Tauranga Fishing Report - 8/9/23

Mixed bag of fishing and species

Still not a lot happening, but at least we are getting the odd day out between fronts of rain and wind.

Last Friday, the first of September – with that rather big moon – the weather was just too good to ignore with five-knot variables and no swell, so my two sons suggested that we have an early ‘Father’s Day Out’ as the real day looked like it was going to be pretty awful. 

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The decision was quickly made and we were off to Mayor Island, hopeful for a variety of all sorts. A stop of at the Pinnacles on the way proved to be dead as far as kingfish were concerned, but other anglers in that same area bottom fishing did catch john dory, pink maomao, and terakihi, which was great to see.

On arriving at the Western Bay of Mayor we got a burley trail going and in a very short timeframe had around 15 to 20 koheru in the live bait tank – feeling rather confident we would get some kingi action or other deep water fish at the 300-metre knolls later on.

We tried the Garden Patch, Tuhua Reef, and out at a 98-metre hill, all with deep-shot live baits, and not even an enquiry! We did get a nice eating-sized kingfish jigging at Tuhua, estimated at about 15kg+. We have had this same scenario in the past when we have had live baits such as small kahawai and jack mackerel and had no result, and jigs have worked instead. But of course, never say never on anything.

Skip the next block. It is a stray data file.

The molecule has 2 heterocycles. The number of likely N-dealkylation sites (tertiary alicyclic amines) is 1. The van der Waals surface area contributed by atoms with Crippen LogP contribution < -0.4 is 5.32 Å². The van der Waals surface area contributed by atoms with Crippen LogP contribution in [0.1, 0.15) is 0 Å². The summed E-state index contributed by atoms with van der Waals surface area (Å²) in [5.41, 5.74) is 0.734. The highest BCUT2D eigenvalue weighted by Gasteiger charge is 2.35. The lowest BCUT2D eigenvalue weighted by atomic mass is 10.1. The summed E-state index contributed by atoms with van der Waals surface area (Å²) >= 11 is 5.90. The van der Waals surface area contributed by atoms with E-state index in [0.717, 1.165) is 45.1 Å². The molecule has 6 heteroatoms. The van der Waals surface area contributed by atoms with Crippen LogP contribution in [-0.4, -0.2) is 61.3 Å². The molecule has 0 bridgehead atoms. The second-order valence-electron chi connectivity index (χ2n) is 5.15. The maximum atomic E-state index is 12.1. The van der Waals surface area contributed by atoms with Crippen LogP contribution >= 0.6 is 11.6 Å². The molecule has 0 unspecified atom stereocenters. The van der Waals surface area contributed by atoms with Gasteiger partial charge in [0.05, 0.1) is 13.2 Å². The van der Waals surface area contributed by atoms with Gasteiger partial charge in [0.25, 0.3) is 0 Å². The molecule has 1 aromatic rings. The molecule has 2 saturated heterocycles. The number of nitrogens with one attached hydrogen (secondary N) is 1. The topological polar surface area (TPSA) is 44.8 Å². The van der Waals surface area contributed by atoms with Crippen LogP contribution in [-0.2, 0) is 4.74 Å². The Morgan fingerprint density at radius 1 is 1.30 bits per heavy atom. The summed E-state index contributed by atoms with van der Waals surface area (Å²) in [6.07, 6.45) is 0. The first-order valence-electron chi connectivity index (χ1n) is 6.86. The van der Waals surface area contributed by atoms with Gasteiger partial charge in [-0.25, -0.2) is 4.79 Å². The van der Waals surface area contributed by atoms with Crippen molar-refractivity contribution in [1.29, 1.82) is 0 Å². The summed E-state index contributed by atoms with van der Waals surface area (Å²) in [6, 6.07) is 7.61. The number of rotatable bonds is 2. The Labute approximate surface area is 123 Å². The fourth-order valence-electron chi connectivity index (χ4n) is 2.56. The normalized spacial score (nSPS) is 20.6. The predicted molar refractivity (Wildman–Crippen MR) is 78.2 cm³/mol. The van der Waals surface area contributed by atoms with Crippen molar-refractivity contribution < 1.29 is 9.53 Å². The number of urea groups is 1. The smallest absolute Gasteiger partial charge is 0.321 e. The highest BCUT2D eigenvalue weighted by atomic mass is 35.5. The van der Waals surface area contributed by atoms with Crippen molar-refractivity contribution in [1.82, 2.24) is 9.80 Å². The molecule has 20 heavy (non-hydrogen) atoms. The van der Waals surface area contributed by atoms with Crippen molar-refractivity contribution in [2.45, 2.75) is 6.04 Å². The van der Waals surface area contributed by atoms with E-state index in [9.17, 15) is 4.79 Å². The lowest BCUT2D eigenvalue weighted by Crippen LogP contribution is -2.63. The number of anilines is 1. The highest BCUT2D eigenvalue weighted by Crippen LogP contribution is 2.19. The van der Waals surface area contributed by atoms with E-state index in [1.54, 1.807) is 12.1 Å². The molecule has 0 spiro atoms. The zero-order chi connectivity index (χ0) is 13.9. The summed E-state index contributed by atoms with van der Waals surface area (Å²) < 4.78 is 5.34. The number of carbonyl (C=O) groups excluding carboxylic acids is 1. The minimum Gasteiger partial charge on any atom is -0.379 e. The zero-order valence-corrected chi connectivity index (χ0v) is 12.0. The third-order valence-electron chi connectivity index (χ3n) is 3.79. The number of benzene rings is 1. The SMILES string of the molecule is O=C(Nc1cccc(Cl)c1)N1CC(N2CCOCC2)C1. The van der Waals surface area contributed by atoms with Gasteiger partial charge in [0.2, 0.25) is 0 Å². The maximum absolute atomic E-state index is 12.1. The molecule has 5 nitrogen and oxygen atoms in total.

We later did some 300-metre drops with baits and live bait and caught two small bluenose and three very average gem fish, but nothing significant at all.

Regrettably, I have not had any information from around the traps regarding inshore fishing apart from one angler that fished the ‘middle ground,’ which is generally halfway to Motiti Island covering small areas of foul ground scattered across a few miles. This angler only caught one legal snapper, at 42cm, and heaps of small ones that he released.

Another local also had a similar result, though slightly better: six tarakihi and a couple of nice-sized snapper, in the same general area a week before.

On our way back from the Friday trip we did see an unusual fish called a banded bellow fish
that appeared to have been eaten by a large jellyfish and the beak had stuck through the jellyfish’s upper body area – the things you come across while out at sea.


Russ Hawkins
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